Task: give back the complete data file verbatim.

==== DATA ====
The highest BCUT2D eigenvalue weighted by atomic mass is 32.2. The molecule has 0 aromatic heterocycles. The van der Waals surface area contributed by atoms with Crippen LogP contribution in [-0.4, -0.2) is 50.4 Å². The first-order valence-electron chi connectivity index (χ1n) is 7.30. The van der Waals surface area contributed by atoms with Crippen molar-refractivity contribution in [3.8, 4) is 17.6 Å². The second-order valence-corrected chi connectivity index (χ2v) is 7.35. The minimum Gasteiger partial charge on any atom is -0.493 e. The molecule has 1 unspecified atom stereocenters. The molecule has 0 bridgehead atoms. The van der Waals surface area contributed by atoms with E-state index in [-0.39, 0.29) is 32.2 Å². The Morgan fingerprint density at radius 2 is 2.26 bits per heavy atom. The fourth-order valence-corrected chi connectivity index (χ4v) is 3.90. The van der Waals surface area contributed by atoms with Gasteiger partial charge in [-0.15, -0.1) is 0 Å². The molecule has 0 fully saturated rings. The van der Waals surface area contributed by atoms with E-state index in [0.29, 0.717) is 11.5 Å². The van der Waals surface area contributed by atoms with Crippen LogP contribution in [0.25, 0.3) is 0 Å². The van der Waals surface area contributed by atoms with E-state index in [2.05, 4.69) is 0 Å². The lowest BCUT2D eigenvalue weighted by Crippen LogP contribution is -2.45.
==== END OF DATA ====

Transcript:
The highest BCUT2D eigenvalue weighted by atomic mass is 32.2. The molecule has 0 aromatic heterocycles. The van der Waals surface area contributed by atoms with Crippen LogP contribution in [-0.4, -0.2) is 50.4 Å². The first-order valence-electron chi connectivity index (χ1n) is 7.30. The van der Waals surface area contributed by atoms with Crippen molar-refractivity contribution in [3.8, 4) is 17.6 Å². The second-order valence-corrected chi connectivity index (χ2v) is 7.35. The minimum Gasteiger partial charge on any atom is -0.493 e. The molecule has 1 unspecified atom stereocenters. The molecule has 0 bridgehead atoms. The van der Waals surface area contributed by atoms with E-state index in [-0.39, 0.29) is 32.2 Å². The Morgan fingerprint density at radius 2 is 2.26 bits per heavy atom. The fourth-order valence-corrected chi connectivity index (χ4v) is 3.90. The van der Waals surface area contributed by atoms with Gasteiger partial charge in [-0.15, -0.1) is 0 Å². The molecule has 0 fully saturated rings. The van der Waals surface area contributed by atoms with E-state index in [0.29, 0.717) is 11.5 Å². The van der Waals surface area contributed by atoms with Crippen LogP contribution in [0.25, 0.3) is 0 Å². The van der Waals surface area contributed by atoms with E-state index in [2.05, 4.69) is 0 Å². The lowest BCUT2D eigenvalue weighted by Crippen LogP contribution is -2.45.